Today, I was up at the Irish College to get a mass card for an aunt who died recently. To get home, I decided to get the Metro at the Colosseum. Now, I should probably explain that there are two metro lines in Rome. Metro A has been recently revamped and now all the trains and most of the stations are pretty. Metro B, on the other hand, is dingy and ugly. All the trains are covered in graffiti outside and covered in piss and various other bodily fluids inside.

Colosseum is Metro B.

I’m in the station waiting for the Metro to arrive. It’s around lunchtime, so there’s not a lot of tourists leaving yet - they’re all inside the Colosseum, baking and sweating and wearing funny hats. The sign says there’s a train in three minutes. I drift back off into the dreamworld I go to when I’m wandering around Rome listening to my iPod (travel tip: this is the only way I have found to not constantly lose my shit at the lack of an orderly queuing system in Italy). Gradually, I start to smell smoke. I’m looking around, a couple of other people are sniffing too. But there’s no obvious fire, so no major panic yet. Then we get the buildup of wind that precedes a train coming down the line. Suddenly the train screams past as if it’s being chased by the devil himself. It’s totally dark except for the one carriage that is completely ablaze.

My mouth was still hanging open by the time the next train arrived. All the Italians shrugged as if this was entirely unremarkable and went back to wearing their giant sunglasses and looking like Hugo Boss models.

Failing Now.

failing.jpg

Our Macbook had been crashing frequently over the past week or so. It would hang randomly when doing minor things, like copying a new program into the Applications folder. Sometimes it would take the computer two or three minutes to get itself together. Other times, it wouldn’t get itself together at all and a hard reboot was the only option.

Eventually, I took a look in Disk Utility. The hard drive was listed in red. It told me the disk was dying. I used smartmon to give me more information, and this is where I got the image at the top of this post - my “Reallocated Sector Count” was at 0, and my disk was “FAILING_NOW”. I’ll spare you the gory details of what this meant, but the shorthand version is “ABANDON SHIP! WOMEN AND CHILDREN FIRST!”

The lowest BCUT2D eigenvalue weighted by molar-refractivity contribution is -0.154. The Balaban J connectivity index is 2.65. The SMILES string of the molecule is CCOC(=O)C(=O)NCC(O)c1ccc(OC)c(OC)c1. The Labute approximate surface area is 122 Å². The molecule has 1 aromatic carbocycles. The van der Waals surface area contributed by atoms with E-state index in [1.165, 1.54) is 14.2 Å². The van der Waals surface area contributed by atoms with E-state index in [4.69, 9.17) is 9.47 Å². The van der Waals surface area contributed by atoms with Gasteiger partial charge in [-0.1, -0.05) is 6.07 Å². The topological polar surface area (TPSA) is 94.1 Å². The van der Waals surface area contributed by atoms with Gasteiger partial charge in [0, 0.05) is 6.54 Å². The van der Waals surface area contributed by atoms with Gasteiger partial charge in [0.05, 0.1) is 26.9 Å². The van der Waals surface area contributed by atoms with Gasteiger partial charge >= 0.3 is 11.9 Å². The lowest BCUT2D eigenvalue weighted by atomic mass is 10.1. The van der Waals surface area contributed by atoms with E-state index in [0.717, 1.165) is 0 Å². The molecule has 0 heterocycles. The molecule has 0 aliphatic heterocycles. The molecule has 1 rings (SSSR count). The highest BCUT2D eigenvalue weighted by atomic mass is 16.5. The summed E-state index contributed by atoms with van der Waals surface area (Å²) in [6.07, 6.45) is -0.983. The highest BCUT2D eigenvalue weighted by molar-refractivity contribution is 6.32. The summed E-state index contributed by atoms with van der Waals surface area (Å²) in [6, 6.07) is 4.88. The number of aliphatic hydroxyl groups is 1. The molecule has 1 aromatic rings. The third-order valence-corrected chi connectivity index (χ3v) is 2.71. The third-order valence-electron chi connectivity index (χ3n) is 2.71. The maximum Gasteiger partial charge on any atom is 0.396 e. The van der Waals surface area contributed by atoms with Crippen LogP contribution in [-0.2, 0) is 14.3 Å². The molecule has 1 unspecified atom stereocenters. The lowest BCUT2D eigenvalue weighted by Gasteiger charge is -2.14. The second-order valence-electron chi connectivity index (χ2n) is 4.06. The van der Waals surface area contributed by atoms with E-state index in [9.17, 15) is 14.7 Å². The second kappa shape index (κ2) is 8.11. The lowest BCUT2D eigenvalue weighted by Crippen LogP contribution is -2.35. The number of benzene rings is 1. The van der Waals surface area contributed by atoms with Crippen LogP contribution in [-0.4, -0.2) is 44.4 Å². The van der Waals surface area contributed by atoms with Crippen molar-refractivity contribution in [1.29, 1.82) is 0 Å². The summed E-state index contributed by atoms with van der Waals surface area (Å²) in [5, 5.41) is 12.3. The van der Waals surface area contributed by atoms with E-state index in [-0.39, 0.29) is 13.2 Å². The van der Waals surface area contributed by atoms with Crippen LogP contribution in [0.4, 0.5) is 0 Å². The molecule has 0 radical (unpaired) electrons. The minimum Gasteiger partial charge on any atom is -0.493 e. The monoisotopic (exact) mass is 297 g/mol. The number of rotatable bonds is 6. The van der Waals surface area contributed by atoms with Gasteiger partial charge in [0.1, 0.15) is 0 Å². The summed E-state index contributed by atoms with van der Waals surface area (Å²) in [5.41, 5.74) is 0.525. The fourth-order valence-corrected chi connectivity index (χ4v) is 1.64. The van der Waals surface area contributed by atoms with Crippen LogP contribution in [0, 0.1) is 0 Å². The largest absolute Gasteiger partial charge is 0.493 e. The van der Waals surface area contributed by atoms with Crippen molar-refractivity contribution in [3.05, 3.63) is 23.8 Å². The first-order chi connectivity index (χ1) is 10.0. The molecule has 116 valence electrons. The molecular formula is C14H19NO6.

Necessity: the mother of invention

Fortunately, we had a spare laptop hard drive lying around, so that wasn’t a major issue. We also had a spare 400GB desktop hard drive, with a USB adaptor. Unfortunately, we only had two power adaptors. Which meant I couldn’t power the macbook, the hard drive to be backed up and the hard drive I was backing up to.

We’d bought a bunch of spare power adaptors in the airport before we came but in our excitement, walked off the plane without them - oops.

So for the past month, we’ve been carefully swapping power adaptors around as needed. The hairdryer, the iron, our phones, the PlayStation, the computers, the wireless router… it got a little silly, but we managed. When I’d google for a place to buy electrical equipment in rome, I’d found that the main place is called “GPL”. And Linux has completely ruined that search term.

So when the hard drive began to die, I ran out and didn’t stop using my broken Italian and eleborate hand gestures until I came back with a bunch of power adaptors and two-prong figure-eight plugs.

(PS, for anyone searching google for ‘electrical equipment’ or ‘travel adaptors’ in Rome, I found a GPL on the corner of Viale delle Milizie and Via Giordano Bruno.)

Backing it all up

I’d heard a lot about SuperDuper, an application for backing up your Mac. A lot of people have said how it saved their necks, so that was the first thing I tried.

Unfortunately, it’s not so good for saving your neck when your hard drive is already on the way out. When it encounters a bad block on the disk (and your disk can’t replace the bad block, as mine couldn’t), SuperDuper will try a bunch of methods to access the data and then crap out. It throws its hands up in the air, shouts “I can’t work with these amateurs” and goes back to its trailer.